‘A potent play with explosive energy, contained in an awesome set’
Thirty years ago, when Eric Bogosian penned the play, talk radio was at its height. With loners, drunks, and insomniacs included amongst their callers, they were not, the most level-headed bunch. Their views encompassed conspiracy theories, hoaxes and sometimes just reaching out in the night to another human being. All comers are here in Bogasian’s play with his lead character, radio host Barry, heckling his callers and showing them up for the losers they really are.
It sounds like a recipe for a good laugh at their expense and perhaps that’s exactly the reason for the popularity of the shows. Bogosian, takes it to new heights by exposing them as dangerous rather than harmless fun. The radio presenter falls into his own trap, becoming more disillusioned by the banality of the caller’s comments and eventually suffers a break-down. The show is about to be picked up by a major broadcasting company and so the pressure is on to put on a particularly good performance. Instead, of winning this accolade, Barry is broken and all his supporters leave him to wallow in his own sense of self-loathing.
The lesson from Bogosian is clear, we need to talk, and punishing people for their lame views, will achieve nothing. It’s a potent play, reminding us of problems with Trump and Brexit, when the truth is hard to access. It reminds us of the value of the press and an internet which shares ideas and allows people to make informed choices.
Middle aged Barry is played to perfection by Matthew Jure. He breathes life into the character, with his hyperactivity, sharp quick wits, and constant sweeping away of his errant long hair. The latter seems a statement of his constant drive to achieve something that he never gets right. The scene in which teenage caller Kent is allowed in the studio is a gem. Played by newcomer Ceallach Spellman, the beautifully portrayed generation gap ramps up the conflict at just the right moment in the show.
There are plenty of these fine elements in the play under the expert direction of Sean Turner who keeps the action constant and explosive (almost literally). Also exceptional is the scenography by the outstanding designer Max Dorey. The radio station, lovingly reproduced with superb attention to period, is almost the shape of a ship with a prow, but this boat goes nowhere.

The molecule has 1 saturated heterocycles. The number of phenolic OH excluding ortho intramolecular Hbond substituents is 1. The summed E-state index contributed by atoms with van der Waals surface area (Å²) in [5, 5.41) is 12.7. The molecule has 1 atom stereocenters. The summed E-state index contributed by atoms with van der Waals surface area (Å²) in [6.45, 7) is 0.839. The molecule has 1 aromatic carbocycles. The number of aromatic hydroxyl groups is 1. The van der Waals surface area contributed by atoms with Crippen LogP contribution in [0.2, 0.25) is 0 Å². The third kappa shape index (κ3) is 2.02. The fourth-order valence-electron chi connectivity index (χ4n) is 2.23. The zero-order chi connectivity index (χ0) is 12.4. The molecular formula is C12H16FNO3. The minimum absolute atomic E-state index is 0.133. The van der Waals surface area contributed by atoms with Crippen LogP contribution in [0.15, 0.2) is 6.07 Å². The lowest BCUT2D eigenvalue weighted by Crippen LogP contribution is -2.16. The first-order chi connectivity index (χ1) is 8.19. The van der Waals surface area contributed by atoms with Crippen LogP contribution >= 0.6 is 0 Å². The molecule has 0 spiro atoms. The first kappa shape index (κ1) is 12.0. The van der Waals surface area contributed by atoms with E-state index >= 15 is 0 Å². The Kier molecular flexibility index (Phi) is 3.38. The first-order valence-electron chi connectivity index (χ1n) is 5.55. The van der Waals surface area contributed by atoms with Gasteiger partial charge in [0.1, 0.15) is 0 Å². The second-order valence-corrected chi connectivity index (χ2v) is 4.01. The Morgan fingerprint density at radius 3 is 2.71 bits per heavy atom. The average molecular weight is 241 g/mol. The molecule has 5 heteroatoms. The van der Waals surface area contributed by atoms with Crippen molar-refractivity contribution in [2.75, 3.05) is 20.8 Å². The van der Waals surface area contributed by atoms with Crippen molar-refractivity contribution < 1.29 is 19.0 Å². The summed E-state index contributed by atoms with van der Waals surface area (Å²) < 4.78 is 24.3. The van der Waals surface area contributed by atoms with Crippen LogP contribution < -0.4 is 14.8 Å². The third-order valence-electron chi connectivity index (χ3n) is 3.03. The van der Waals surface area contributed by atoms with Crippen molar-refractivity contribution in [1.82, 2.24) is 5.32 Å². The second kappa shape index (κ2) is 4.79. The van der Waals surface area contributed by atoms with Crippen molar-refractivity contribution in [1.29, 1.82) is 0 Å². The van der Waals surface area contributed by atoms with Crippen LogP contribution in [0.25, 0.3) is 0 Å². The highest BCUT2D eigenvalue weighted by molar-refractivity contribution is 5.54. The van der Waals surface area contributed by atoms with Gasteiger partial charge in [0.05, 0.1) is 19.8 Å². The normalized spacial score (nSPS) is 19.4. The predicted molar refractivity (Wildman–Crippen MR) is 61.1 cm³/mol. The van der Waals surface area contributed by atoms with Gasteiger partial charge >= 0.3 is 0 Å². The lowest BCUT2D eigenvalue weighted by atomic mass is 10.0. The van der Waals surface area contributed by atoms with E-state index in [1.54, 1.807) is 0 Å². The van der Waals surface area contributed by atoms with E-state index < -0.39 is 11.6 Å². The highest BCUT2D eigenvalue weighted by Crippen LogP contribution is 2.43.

Also, to be commended is the lighting design by Jack Weir. A particularly nice detail, faithfully reproducing one of the great mysteries of the period, is the unpredictable strip lighting. The sound design by Dan Bottomley is likewise spot on and just for full measure, the whole cast display fine acting.
What’s not to like? Well, the set is so brilliant it almost upstages the play, but this is an important play redolent with good advice for contemporary society with its troubled politics.
A potent play, driven with explosive energy, contained in an awesome set.
Reviewer Heather Jeffery is editor of London Pub Theatres magazine www.londonpubtheatre.com (email for press releases: email@example.com)
She was playwright and Artistic Director of Changing Spaces Theatre. Her credits include productions at Drayton Arms Theatre (Kensington), Old Red Lion Theatre (Islington), VAULT festival (Waterloo), St Paul’s Church (Covent Garden), Cockpit Theatre (Marylebone) and Midlands Arts Centre (Birmingham)